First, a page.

Last week, for the first time in his decades-long career, an artist was honored with an album debuting at number 1. It wasn’t he most recent pop artist that released a song that was remixed, edited, promoted, and eventually paid to play on various radio stations, commercials, movies, to force you to download their music. No, it was a guy who makes fun of all that. That’s right, Weird Al got his first number one album.
The truly funny part of all of this is that many of the people that Al has parodied over the years debuted with number one albums, then vanished from our collective memories, while this guy with the funny hair, loud shirts, and who plays the accordion (of all the hard rocking instruments in the world) managed to last for, as I said before… decades.
What makes this event truly remarkable is the fact that… Let’s face it, Weird Al shouldn’t exist anymore. I’m not saying that I dislike Weird Al… I’m not. The very first album I bought with my own money was Bad Hair Day. I still have all of his stuff today, and I laugh at each song like I’m listening to it for the first time. (I was originally was going to write “This song was a favorite of mine”, but I kept replacing it with a different song. It’s safe to say that all of them are my favorite songs.) But today, try finding a popular song that DOESN’T have some kind of parody. I mean, they’re nowhere near as good as Weird Al, but they’re out there.
Remember a little movie called Frozen? Remember how it had that one song Let it Go? Yes you do. Y’all know what I’m talking about now. Someone releases a great song, and then we have to have a million or so different versions of it by next week. That’s what Weird Al was competing with. And yet, and it shows on his new album, he does it better than everyone else. He doesn’t just parody the song, he injects it with an idea, a story, or a hook. He lovingly crafts every word… while “tacky” obviously sounds like “happy” and it’s easy to sing to Pharrell’s ever-present anthem to not being sad (It’s like I’m in a room without a roof) Weird Al takes that and runs with it, instead crafting an anthem to not being a bad person.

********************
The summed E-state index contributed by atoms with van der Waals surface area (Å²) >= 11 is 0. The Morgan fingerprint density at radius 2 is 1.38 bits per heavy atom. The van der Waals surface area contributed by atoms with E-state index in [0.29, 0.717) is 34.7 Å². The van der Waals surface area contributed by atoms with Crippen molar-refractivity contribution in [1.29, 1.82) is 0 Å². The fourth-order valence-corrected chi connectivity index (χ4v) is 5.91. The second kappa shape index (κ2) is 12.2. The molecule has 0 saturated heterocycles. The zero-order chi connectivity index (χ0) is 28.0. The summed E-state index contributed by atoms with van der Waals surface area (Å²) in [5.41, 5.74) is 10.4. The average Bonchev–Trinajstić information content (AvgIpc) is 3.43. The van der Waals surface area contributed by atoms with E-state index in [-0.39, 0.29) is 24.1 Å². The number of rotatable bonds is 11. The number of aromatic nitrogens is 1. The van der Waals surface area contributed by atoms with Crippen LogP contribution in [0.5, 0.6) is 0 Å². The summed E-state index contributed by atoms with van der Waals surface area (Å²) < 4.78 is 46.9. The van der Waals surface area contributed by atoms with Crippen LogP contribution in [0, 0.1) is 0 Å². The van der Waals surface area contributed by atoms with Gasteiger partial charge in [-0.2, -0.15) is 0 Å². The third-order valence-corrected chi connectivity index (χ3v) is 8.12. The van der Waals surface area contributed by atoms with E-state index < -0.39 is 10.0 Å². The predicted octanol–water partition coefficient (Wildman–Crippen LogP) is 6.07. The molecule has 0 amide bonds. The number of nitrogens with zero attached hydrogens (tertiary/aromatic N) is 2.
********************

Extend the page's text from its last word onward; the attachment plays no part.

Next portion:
I could go on, but my point is that while there are ton of people trying to do parodies out there, Weird Al is the one who takes them and does a clever parody. One that people will share and want to listen to. How many time has Word Crimes been shared? How much similarity does it actually share with Blurred Lines? Although I do wish his video featured Emily Ratajkowski, too. But that’s a minor detail. And has ore to do with me liking Emily Ratajkowski.
Weird Al is probably the first artist I listened to on my own. In my house, we always had some kind of music. I can still remember my parents listening to The Beatles as we cleaned up after a move. I can remember listening to Billy Joel, and that being the first “acceptable” music I really listened to. But there’s something about Weird Al. He wasn’t always cool. And he didn’t care. He was the silly parody guy, who came out with an album every couple of years and that was it. But you know what, he kept doing it, because he enjoyed it. And I think that’s an important lesson.
It’s one I sort of take with my blog and my writing. I’m not delusional while writing this. I know I’ve got about 112 fans on my facebook page. I know I’ve got some loyal readers. I know I’ll probably never achieve the same numbers I did when I was posting daily with Nanowrimo. But at the end of the day, I do this because I enjoy it. Like Weird Al. It’s fun for me. It gets my voice out there. Whether I reach 80 people or 8, I’m glad I’m doing it. And it should be a lesson to all of you.
I still remember when Weird Al came out with his anthem to all things me, White and Nerdy, which spoofed Riding Dirty by Chamillionaire. I don’t remember the exact quote, but when asked about Weird Al parodying one of his songs, he said something along the lines of, “I went platinum, I had a number one song… where do I go from here? Weird Al calls.” So people realize that being called by him means something.
So keep doing what you’re doing, Mr. Yanovic. Your comedy was some of the first for me, and what was what made me want to do more with it while I was growing up. I know you’ve got roughly a billion fans at this point, so one more person telling you to keep going may not seem like much, but your music has always meant a lot to me. And it will continue to work for me for years to come.